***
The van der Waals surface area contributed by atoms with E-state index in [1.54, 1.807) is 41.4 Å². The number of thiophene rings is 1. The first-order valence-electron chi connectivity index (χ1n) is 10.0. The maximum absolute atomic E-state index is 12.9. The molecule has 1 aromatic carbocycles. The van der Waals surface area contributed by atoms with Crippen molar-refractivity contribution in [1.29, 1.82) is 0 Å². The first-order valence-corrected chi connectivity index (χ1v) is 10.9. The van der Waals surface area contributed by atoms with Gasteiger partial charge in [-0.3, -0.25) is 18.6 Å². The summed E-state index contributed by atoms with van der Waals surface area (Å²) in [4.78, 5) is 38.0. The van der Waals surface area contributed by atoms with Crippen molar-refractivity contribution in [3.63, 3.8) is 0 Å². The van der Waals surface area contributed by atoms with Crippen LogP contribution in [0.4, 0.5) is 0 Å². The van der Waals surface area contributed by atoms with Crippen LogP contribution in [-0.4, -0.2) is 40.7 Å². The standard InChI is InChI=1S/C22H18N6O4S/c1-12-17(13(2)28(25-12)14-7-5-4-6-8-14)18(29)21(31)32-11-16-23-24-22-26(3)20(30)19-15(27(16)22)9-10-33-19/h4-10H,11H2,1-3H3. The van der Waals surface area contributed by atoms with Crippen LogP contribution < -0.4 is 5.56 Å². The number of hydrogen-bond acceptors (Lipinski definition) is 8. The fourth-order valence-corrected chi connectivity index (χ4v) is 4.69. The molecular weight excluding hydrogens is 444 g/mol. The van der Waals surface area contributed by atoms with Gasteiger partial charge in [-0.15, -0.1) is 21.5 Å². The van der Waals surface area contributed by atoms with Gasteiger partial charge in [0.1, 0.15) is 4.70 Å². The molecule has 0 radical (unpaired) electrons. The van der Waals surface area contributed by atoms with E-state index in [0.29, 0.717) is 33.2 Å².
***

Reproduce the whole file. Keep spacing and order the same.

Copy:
The van der Waals surface area contributed by atoms with E-state index in [1.54, 1.807) is 41.4 Å². The number of thiophene rings is 1. The first-order valence-electron chi connectivity index (χ1n) is 10.0. The maximum absolute atomic E-state index is 12.9. The molecule has 1 aromatic carbocycles. The van der Waals surface area contributed by atoms with Crippen molar-refractivity contribution in [1.29, 1.82) is 0 Å². The first-order valence-corrected chi connectivity index (χ1v) is 10.9. The van der Waals surface area contributed by atoms with Gasteiger partial charge in [-0.3, -0.25) is 18.6 Å². The summed E-state index contributed by atoms with van der Waals surface area (Å²) in [4.78, 5) is 38.0. The van der Waals surface area contributed by atoms with Crippen molar-refractivity contribution in [3.63, 3.8) is 0 Å². The van der Waals surface area contributed by atoms with Crippen LogP contribution in [0.4, 0.5) is 0 Å². The van der Waals surface area contributed by atoms with Crippen LogP contribution in [-0.4, -0.2) is 40.7 Å². The standard InChI is InChI=1S/C22H18N6O4S/c1-12-17(13(2)28(25-12)14-7-5-4-6-8-14)18(29)21(31)32-11-16-23-24-22-26(3)20(30)19-15(27(16)22)9-10-33-19/h4-10H,11H2,1-3H3. The van der Waals surface area contributed by atoms with Crippen LogP contribution < -0.4 is 5.56 Å². The number of hydrogen-bond acceptors (Lipinski definition) is 8. The fourth-order valence-corrected chi connectivity index (χ4v) is 4.69. The molecular weight excluding hydrogens is 444 g/mol. The van der Waals surface area contributed by atoms with Gasteiger partial charge in [-0.15, -0.1) is 21.5 Å². The van der Waals surface area contributed by atoms with Gasteiger partial charge in [0.1, 0.15) is 4.70 Å². The molecule has 0 radical (unpaired) electrons. The van der Waals surface area contributed by atoms with E-state index in [0.29, 0.717) is 33.2 Å².